Are 'selfies' causing head lice in kids?
Q. How reliable are claims by businesses that offer lice treatment that "selfies" are spreading head lice among older kids?
A. The answer depends on whom you ask.
Not reliable at all, says Richard Pollack, an entomologist who grew up in Great Neck, has studied head lice for decades and now teaches at the Harvard School of Public Health in Boston.
"Head lice prevalence is greatest from kindergarten to fourth grade. After that, the prevalence drops precipitously," Pollack says. "Most of the kids who are taking selfies don't have head lice."
Those who do usually acquire it from younger siblings. "Is it possible that one day a head louse will cross the great divide from one person's head to another? It's possible. But the probability is extremely low," he says.
The people who espouse the idea that lice are being spread through selfies have a vested interest in publicity for their businesses -- they run the salons that charge families to remove lice, Pollack says. There's been no scientific study of the accuracy, he says. "I don't think it would withstand any scrutiny," Pollack says.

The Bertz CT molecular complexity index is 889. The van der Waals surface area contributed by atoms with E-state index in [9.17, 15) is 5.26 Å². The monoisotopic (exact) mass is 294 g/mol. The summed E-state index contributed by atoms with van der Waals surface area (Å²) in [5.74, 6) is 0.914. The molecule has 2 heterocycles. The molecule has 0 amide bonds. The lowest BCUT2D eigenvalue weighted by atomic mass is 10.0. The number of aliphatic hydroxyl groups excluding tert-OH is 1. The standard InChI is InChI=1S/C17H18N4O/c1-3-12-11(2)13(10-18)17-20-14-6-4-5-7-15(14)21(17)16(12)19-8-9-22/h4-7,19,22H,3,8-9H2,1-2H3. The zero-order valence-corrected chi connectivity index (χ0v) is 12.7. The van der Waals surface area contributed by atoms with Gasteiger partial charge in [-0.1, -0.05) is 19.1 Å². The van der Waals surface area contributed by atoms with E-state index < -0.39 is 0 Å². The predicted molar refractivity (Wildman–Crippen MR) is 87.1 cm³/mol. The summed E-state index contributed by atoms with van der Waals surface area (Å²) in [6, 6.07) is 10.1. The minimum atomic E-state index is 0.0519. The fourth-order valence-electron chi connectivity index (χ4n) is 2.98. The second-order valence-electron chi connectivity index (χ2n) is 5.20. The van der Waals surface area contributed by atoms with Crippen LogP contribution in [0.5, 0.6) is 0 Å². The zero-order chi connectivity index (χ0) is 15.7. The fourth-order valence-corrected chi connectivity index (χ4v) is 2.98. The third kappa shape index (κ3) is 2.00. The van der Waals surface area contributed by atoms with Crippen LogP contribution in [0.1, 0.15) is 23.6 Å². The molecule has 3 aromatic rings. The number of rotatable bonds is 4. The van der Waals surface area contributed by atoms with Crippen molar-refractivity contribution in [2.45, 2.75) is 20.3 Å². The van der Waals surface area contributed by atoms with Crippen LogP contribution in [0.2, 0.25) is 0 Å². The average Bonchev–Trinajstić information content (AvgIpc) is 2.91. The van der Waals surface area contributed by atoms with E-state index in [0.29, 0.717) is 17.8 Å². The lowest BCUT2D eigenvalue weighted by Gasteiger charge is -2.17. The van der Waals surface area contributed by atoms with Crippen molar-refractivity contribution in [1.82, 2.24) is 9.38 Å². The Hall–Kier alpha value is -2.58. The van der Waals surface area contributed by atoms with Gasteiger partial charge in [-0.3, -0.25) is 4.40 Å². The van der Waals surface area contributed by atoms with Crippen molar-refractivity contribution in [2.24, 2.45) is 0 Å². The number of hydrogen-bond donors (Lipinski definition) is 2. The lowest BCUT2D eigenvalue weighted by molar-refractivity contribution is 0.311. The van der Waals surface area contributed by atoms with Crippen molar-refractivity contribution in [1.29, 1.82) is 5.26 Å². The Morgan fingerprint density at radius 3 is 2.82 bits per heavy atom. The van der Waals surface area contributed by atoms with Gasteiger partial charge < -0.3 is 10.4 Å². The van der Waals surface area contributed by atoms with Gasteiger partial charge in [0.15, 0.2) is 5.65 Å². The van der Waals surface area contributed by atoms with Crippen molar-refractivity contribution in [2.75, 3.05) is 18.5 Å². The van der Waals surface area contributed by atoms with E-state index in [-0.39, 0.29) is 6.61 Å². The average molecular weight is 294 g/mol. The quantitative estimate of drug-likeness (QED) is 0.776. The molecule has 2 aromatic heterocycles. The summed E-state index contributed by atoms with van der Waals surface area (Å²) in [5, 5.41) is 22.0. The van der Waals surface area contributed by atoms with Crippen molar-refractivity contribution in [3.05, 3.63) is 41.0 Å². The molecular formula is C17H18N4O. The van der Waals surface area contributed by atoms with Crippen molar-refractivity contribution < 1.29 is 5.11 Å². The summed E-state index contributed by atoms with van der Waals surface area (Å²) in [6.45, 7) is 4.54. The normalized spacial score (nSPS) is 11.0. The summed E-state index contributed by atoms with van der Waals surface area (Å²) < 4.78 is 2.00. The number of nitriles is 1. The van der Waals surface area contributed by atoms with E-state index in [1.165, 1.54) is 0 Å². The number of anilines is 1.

However, Adie Horowitz, owner of Licenders, with a location in Port Washington, says she's been seeing more older kids with lice -- about 25 a week in her four New York-area centers, compared with 20 a week in the past. She looks at their selfies, and then other people who appear in the photos end up with lice as well, she says. "It's realistic," she says. "We're connecting it."